Author and activist Cynthia Enloe ©Kristinn Ingvarsson

Twelve Feminist Lessons of War should be treated as a celebration of Enloe’s groundbreaking work.”—Megan MacKenzie for The World Today

Named a “Top 10 Book for International Women’s Day” by International Affairs

Renowned scholar-activist Cynthia Enloe’s new book Twelve Feminist Lessons of War lays out the lessons that women activists have drawn from their immediate experiences of war. 

Enloe draws on firsthand experiences of war from women in places as diverse as Ukraine, Myanmar, Somalia, Vietnam, Rwanda, Algeria, Syria, and Northern Ireland to show how women’s wars are not men’s wars. With her engaging trademark style, Cynthia Enloe demonstrates how patriarchy and militarism have embedded themselves in our institutions and our personal lives. Twelve Feminist Lessons of War is the gritty and grounded book we need to understand what is happening to our world.

Cynthia Enloe is Research Professor at Clark University and author of fifteen books, including Bananas, Beaches and Bases: Making Feminist Sense of International Politics. In 2018, Enloe’s name was installed on the Gender Justice Legacy Wall at the International Criminal Court in The Hague.

Your previous works have delved into the intersections of feminism and global politics. How does your latest book build upon this foundation to shed light on the ways in which feminism can inform our understanding of war and its implications? Which book do you consider the most significant in terms of your legacy?

Probably the book most people mention when we meet is Bananas, Beaches and Bases. And what they often say – well, actually, they exclaim – is: “I never knew that researching that could be counted as doing international politics!” The “thats” they mention have ranged from their starting to wonder how a nearby military base had shaped their own hometown, to for the first time taking seriously their own mother’s life as the wife of a diplomat, to seeing the labels on their blue jeans as clues to international politics.

I remember vividly my own visceral excitement when I began asking new questions about politics. That sense of energized engagement, of becoming intellectually curious about sites and actors I’d never been curious about before, of starting to take seriously people – specially women – conventionally dismissed as irrelevant to understanding politics… That’s the sense I hope I’ve helped to galvanize among students, activists, teachers and researchers, all sorts of readers.

Throughout your career, you’ve been a leading voice in analyzing the intricate relationship between gender and militarism. How do you believe your work has contributed to our understanding of how militarism perpetuates gender inequalities in both domestic and international contexts?

It took me awhile to pay attention to gender and to look beyond militaries to explore militarism. When I first started investigating militaries, it was in order to track the politics of racism and ethnocentrism – I delved into Scots and Nepalese in the British military, Kikuyu in the Kenyan military, African Americans in the US military, Quebecois in the Canadian military. I wanted to know how national security elites, who mostly came from a country’s dominant racial or ethnic group, attempted to wield racialized and ethnicized narratives in order to build and deploy their soldiers in pursuit of their own power agendas – and I wanted to know when they failed. I still think about all this.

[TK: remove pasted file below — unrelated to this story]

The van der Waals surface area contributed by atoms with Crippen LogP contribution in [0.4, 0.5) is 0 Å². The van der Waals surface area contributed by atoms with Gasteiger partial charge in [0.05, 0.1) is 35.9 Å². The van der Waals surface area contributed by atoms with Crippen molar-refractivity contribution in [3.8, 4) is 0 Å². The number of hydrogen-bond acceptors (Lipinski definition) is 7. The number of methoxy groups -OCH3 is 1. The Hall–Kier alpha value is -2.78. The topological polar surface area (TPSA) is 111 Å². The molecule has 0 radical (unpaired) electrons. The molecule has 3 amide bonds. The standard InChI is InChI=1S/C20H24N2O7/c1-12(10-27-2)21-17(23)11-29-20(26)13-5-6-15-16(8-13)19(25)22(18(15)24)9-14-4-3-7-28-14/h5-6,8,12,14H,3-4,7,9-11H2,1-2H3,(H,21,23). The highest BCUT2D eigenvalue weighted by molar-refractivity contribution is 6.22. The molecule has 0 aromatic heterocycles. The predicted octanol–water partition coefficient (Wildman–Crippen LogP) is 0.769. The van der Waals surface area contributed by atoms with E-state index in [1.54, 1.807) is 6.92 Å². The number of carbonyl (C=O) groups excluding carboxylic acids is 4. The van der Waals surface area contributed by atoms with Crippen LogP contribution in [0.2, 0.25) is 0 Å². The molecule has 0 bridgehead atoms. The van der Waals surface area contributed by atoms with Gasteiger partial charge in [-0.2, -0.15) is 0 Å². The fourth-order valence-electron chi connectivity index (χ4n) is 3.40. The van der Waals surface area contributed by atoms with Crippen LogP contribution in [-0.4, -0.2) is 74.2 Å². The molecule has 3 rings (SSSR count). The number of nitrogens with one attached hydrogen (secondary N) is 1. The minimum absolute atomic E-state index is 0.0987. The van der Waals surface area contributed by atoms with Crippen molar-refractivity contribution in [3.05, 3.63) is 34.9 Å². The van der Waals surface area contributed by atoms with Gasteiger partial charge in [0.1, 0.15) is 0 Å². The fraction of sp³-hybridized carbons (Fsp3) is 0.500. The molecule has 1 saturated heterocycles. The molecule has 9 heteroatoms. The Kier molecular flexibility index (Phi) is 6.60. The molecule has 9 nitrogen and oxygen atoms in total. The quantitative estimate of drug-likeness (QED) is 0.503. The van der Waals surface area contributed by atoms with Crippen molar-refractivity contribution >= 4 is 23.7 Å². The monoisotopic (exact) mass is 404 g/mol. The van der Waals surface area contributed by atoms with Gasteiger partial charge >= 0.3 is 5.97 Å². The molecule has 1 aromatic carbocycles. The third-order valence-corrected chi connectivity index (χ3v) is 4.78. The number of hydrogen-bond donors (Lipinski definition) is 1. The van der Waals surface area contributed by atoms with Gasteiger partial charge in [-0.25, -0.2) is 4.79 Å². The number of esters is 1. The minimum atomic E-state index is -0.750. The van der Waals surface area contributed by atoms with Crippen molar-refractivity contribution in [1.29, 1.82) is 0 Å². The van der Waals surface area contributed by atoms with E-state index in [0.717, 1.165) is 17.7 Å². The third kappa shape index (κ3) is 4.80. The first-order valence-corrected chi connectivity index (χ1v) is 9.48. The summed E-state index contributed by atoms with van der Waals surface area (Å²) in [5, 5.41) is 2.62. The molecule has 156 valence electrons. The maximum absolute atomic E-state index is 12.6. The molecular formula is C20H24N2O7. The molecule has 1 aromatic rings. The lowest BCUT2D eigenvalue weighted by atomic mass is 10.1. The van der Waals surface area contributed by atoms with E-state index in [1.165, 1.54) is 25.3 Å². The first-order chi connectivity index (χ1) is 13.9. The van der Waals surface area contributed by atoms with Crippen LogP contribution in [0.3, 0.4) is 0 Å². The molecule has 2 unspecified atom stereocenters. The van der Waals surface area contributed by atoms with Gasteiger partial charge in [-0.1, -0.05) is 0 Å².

Since those early days, though I’ve stayed attentive to militaries, I’ve also tried to understand how all sorts of civilians can become militarized – and how occasionally they have reversed such militarized thinking in their own lives. I’ve learned so much from talking about militarism – the whole multi-part package of ideas – with vastly different people. Among the people I’ve learned from have been teachers in Sarajevo, mid-career women and men from Congo, Uganda and Sri Lanka, grad students in Rio, undergrads in Idaho, activists in Tokyo.

What they’ve taught me is that becoming militarized is different for girls than it is for boys, different for women than it is for men precisely because the transformative process we call “militarization” relies on myths, presumptions, aspirations and fears laced with ideas about manliness and about femininity.

Ignore the devious workings of gender, I’ve learned, and it’s really hard to explain when militarization takes root and when it can be uprooted. The current blockbuster film “Barbie” has a lot to say about this!

Can you share an anecdote or two, about how someone’s life has been positively impacted by your work, and what it means to you to have touched lives in such meaningful ways?

It’s always a surprise and a treat when someone tells you what it is from a class or book of yours that has stuck with them. I remember a tall 30-something young man running across a supermarket parking lot, calling, “Professor Enloe! Professor Enloe!” When he’d caught up to me, he asked, “You know what I remember from your class?” I held my breath…. “Tacos are political!”

One of the most satisfying experiences is meeting people who have read one of your books in translation, that is, in their own first language. I was in the southeast Turkey several years ago meeting with local women who were reading the Turkish language version of Maneuvers for their own small discussion circle. There being a Turkish edition meant that a much wider group of women could join in this collective teasing out of ideas. They began sharing their own experiences, wondering aloud how their lives were becoming militarized. One woman told others in the group (I had a friend sitting with me who was translating the conversation) that she realized now that the salary her husband earned from driving a truck for the Turkish military might be militarizing their marriage.